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Quantifying the Uncertainty
The number we write as the uncertainty tells the reader about the instrument used to make the measurement. (As stated above, we assume that the instrument has been used correctly.) Consider the following examples.
Example 1: Using a ruler
The length of the object being measured is obviously somewhere near 4·3cm (but it is certainly not exactly 4·3cm).
The result could therefore be stated as
4·3cm ± half the smallest division on the ruler
In choosing an uncertainty equal to half the smallest division on the ruler, we are accepting a range of possible results equal to the size of the smallest division on the ruler.
However, do you notice something which has not been taken into account? A measurement of length is, in fact, a measure of two positions and then a subtraction. Was the end of the object exactly opposite the zero of the ruler? This becomes more obvious if we consider the measurement again, as shown below.
Notice that the left-hand end of the object is not exactly opposite the 2cm mark of the ruler. It is nearer to 2cm than to 2·1cm, but this measurement is subject to the same level of uncertainty.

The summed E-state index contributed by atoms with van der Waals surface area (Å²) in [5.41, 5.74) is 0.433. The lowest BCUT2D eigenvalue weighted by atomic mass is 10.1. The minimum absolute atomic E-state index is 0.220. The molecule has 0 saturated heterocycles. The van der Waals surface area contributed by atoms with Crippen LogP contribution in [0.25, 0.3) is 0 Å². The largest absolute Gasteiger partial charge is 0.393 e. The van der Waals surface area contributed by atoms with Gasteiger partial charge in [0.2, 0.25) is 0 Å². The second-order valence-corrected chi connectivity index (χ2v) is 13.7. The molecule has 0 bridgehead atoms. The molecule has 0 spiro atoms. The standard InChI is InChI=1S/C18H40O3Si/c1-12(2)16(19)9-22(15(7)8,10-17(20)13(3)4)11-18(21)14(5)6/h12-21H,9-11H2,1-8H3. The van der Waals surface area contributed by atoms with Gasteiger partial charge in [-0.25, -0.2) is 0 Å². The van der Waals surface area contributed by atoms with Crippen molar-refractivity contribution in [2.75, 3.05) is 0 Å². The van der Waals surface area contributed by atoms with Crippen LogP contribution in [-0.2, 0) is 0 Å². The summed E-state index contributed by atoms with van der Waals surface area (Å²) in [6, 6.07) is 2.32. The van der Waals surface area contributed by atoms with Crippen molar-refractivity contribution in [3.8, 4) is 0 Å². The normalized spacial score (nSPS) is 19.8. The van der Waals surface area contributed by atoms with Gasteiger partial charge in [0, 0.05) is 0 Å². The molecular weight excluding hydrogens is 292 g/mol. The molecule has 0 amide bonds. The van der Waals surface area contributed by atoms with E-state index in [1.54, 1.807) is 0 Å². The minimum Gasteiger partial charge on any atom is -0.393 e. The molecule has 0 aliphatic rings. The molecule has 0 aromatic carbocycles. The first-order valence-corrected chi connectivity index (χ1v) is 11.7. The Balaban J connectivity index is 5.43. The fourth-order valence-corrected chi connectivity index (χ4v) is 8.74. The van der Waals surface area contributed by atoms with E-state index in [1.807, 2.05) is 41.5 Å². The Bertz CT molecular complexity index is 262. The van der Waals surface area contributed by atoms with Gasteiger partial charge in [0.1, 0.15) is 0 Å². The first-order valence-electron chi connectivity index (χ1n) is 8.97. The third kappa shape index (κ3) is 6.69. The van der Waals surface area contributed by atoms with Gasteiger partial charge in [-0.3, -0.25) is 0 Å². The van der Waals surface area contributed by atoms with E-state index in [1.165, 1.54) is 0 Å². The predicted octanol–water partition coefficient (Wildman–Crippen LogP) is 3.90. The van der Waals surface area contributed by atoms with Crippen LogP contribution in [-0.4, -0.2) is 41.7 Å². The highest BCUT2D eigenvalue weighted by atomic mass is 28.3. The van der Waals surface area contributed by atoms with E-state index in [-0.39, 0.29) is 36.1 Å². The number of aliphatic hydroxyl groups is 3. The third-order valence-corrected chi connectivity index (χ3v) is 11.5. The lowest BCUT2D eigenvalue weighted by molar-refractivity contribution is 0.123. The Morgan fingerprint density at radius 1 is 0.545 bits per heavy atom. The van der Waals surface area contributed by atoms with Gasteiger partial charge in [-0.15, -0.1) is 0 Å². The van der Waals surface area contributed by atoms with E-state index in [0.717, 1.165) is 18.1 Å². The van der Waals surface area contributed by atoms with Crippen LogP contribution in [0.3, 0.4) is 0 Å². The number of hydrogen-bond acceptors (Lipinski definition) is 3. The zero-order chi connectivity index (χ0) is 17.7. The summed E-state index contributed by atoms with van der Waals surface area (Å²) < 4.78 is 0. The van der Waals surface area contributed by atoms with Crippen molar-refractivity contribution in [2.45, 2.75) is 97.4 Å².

Therefore the length of the object is
(6·3 ± 0·05)cm - (2·0 ± 0·05)cm
so, the length can be between
(6·3 + 0·05) - (2·0 - 0·05) and (6·3 - 0·05) - (2·0 + 0·05)
that is, between
4·4cm and 4·2cm
We now see that the range of possible results is 0·2cm, so we write
length = 4·3cm ± 0·1cm
In general, we state a result as
the smallest division on the measuring instrument
Example 2: Using a Stop-Watch
Consider using a stop-watch which measures to 1/100 of a second to find the time for a pendulum to oscillate once. Suppose that this time is about 1s. Then, the smallest division on the watch is only about 1% of the time being measured. We could write the result as
T = 1s ± 0·01s
which is equivalent to saying that the time T is between
0·99s and 1·01s
This sounds quite good until you remember that the reaction-time of the person using the watch might be about 0·1s. Let us be pessimistic and say that the person's reaction-time is 0·15s. Now considering the measurement again, with a possible 0·15s at the starting and stopping time of the watch, we should now state the result as
T = 1s ± (0·01+ 0·3)s
In other words, T is between about 0·7s and 1·3s.
We could probably have guessed the answer to this degree of precision even without a stop-watch!
Conclusions from the preceding discussion
If we accept that an uncertainty (sometimes called an indeterminacy) of about 1% of the measurement being made is reasonable, then